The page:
Thu, 11 October 2012
If there is one thing that has defined the New York Film Festival since its first year in 1963, the festival has always aligned itself with the most essential names in world cinema (the first film to play NYFF? Buñuel's Exterminating Angel). So as Peter closes out his coverage of the festival's 50th iteration, he brings on world cinema aficionado David Ehrlich from the Criterion Corner to discuss the biggest auteurs and their new ambitious movies. Included in this final dispatch are a story of love from Michael Haneke, a celebration of movement from Leos Carax, a cynical autobiography from Olivier Assayss, and a Tokyo-set puzzler from Abbas Kiarostami.
2:00-8:54 Amour (Michael Haneke)
9:01-15:33 Spoiler Discussion of Amour
16:08-26:59 Holy Motors (Leos Carax)
27:54-37:46 Something in the Air (Olivier Assayas)
38:01-52:45 Like Someone In Love (Abbas Kiarsotami)
Thu, 4 October 2012
Many of the films at this year's New York Film Festivals are filled with various cinematic references that can go over Peter's head without him ever realizing, so he brings Slant Magazine contributor Jaime Christley to help him parse through some of this week's fascinating films. The two dig into the big Hollywood opener Life of Pi from Ang Lee, as well as the extreme art house pleasures of new films from directors like Raoul Ruiz, Pedro Gomez, and the Taviani Brothers. Plus, documentaries on conspiracy theorists deconstructing Kubrick's The Shining, and another one about fishing in the Atlantic, but from the perspective from the fish.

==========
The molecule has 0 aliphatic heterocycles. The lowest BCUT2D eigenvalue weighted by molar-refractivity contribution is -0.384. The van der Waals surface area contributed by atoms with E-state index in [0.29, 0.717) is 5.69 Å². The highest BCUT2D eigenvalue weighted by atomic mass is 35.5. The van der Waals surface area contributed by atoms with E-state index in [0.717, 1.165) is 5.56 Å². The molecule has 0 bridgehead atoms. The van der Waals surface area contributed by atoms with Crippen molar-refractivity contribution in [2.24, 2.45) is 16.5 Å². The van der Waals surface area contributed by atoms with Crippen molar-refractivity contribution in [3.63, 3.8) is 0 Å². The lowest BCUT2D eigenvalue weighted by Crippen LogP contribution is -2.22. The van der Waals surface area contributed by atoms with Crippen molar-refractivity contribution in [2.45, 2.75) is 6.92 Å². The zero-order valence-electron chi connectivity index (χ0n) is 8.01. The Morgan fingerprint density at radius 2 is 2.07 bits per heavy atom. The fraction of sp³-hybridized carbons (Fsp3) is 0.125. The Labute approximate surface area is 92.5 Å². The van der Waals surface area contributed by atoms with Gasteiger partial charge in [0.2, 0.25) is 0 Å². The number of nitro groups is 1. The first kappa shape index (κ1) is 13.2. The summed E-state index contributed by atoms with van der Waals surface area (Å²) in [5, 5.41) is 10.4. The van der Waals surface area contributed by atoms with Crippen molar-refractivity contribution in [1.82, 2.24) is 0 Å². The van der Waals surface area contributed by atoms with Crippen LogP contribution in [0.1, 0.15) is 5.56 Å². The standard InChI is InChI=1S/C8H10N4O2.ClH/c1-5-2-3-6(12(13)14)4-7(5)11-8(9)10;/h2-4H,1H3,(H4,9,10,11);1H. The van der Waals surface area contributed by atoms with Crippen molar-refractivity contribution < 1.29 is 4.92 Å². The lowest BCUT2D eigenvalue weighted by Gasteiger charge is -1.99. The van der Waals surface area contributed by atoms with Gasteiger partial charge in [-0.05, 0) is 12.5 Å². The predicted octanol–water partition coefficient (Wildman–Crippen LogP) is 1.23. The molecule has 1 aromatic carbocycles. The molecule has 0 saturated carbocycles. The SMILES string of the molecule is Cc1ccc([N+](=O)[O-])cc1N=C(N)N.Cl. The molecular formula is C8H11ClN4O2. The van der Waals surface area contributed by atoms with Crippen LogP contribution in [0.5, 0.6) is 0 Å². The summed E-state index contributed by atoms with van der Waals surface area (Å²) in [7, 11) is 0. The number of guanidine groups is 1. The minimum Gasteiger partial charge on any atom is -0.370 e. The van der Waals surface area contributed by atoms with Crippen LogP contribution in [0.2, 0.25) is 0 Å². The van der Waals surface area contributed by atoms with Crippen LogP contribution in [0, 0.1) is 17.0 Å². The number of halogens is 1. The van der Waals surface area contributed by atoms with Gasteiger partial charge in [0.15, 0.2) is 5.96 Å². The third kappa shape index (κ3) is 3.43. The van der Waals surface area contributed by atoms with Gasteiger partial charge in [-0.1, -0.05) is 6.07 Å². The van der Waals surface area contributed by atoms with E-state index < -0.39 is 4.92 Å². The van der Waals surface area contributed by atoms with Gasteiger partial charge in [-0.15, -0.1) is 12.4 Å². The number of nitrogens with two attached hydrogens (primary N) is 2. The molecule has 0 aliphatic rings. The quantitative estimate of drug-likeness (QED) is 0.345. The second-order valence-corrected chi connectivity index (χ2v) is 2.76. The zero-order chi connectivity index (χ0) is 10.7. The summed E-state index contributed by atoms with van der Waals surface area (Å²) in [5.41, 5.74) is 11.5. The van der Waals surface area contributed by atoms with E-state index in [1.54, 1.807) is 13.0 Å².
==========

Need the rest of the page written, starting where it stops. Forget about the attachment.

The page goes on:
2:36-13:04Life of Pi (Ang Lee)
13:04-21:37Caesar Must Die (The Taviani Brothers)
21:37-29:30Night Across The Street (Raúl Ruiz)
30:07-43:31Room 237 (Rodney Ascher)
43:32-46:42Leviathan (Lucien Castaing-Taylor and Verena Paravel)
47:25-57:04 Tabu(Miguel Gomes)
Thu, 27 September 2012
In this special edition of The Cinephiliacs, Peter averts from the regular format for the next three weeks to report back from his annual visit to the New York Film Festival, a favorite cinephile event of his. To help him break down the first week of films, freelancer extraordinaire Simon Abrams joins him to discuss a cornucopia of films that explore cinema, religion, history, and the imaginative process. They dive into the bold use of digital imagery in Brian De Palma's Passion, clash on the complex morality in Christian Mungiu's Beyond the Hills, and elate over the joy of Alain Renais's You Ain't Seen Nothin' Yet. Also included in this episode are thoughts on Christian Petzold's Barbara, Noah Baumbach's Frances Ha, Valeria Sarmiento's Lines of Wellington, and Peter Strikland's Berberian Sound Studio.
2:54-11:31 Passion (Brian De Palma)
11:31-21:26 Barbara (Christian Petzold)
21:26-23:49 Frances Ha (Noah Baumbach)